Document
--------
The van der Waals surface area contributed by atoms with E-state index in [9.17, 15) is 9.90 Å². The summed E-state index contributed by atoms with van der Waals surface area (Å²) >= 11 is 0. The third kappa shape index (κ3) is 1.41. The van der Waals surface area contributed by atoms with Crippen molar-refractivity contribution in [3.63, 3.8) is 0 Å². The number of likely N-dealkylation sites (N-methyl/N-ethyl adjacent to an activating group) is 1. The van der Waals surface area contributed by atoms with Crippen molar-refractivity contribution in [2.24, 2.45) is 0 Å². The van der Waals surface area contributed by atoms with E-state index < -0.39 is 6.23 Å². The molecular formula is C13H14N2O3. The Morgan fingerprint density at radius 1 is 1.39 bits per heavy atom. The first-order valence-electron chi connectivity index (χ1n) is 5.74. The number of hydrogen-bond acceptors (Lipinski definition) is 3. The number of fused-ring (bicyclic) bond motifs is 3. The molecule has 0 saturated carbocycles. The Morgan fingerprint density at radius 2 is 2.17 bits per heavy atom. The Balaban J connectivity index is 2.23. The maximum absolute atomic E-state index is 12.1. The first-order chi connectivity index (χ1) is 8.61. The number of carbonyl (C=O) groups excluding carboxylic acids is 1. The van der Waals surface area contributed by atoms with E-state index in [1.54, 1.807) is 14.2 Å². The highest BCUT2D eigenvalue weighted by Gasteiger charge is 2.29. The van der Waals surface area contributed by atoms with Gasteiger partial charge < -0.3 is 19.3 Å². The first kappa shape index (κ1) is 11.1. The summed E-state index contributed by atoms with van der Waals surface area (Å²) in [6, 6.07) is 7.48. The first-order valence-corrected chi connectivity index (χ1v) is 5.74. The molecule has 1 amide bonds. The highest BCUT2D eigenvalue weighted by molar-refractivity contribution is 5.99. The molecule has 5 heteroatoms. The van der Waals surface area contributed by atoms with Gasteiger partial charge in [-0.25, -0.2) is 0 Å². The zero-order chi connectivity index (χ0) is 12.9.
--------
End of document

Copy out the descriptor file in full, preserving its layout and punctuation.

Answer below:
The van der Waals surface area contributed by atoms with E-state index in [9.17, 15) is 9.90 Å². The summed E-state index contributed by atoms with van der Waals surface area (Å²) >= 11 is 0. The third kappa shape index (κ3) is 1.41. The van der Waals surface area contributed by atoms with Crippen molar-refractivity contribution in [3.63, 3.8) is 0 Å². The number of likely N-dealkylation sites (N-methyl/N-ethyl adjacent to an activating group) is 1. The van der Waals surface area contributed by atoms with Crippen molar-refractivity contribution in [2.24, 2.45) is 0 Å². The van der Waals surface area contributed by atoms with E-state index < -0.39 is 6.23 Å². The molecular formula is C13H14N2O3. The Morgan fingerprint density at radius 1 is 1.39 bits per heavy atom. The first-order valence-electron chi connectivity index (χ1n) is 5.74. The number of hydrogen-bond acceptors (Lipinski definition) is 3. The number of fused-ring (bicyclic) bond motifs is 3. The molecule has 0 saturated carbocycles. The Morgan fingerprint density at radius 2 is 2.17 bits per heavy atom. The Balaban J connectivity index is 2.23. The maximum absolute atomic E-state index is 12.1. The first-order chi connectivity index (χ1) is 8.61. The number of carbonyl (C=O) groups excluding carboxylic acids is 1. The van der Waals surface area contributed by atoms with E-state index in [1.54, 1.807) is 14.2 Å². The highest BCUT2D eigenvalue weighted by Gasteiger charge is 2.29. The van der Waals surface area contributed by atoms with Gasteiger partial charge < -0.3 is 19.3 Å². The first kappa shape index (κ1) is 11.1. The summed E-state index contributed by atoms with van der Waals surface area (Å²) in [6, 6.07) is 7.48. The first-order valence-corrected chi connectivity index (χ1v) is 5.74. The molecule has 1 amide bonds. The highest BCUT2D eigenvalue weighted by molar-refractivity contribution is 5.99. The molecule has 5 heteroatoms. The van der Waals surface area contributed by atoms with Gasteiger partial charge in [-0.25, -0.2) is 0 Å². The zero-order chi connectivity index (χ0) is 12.9.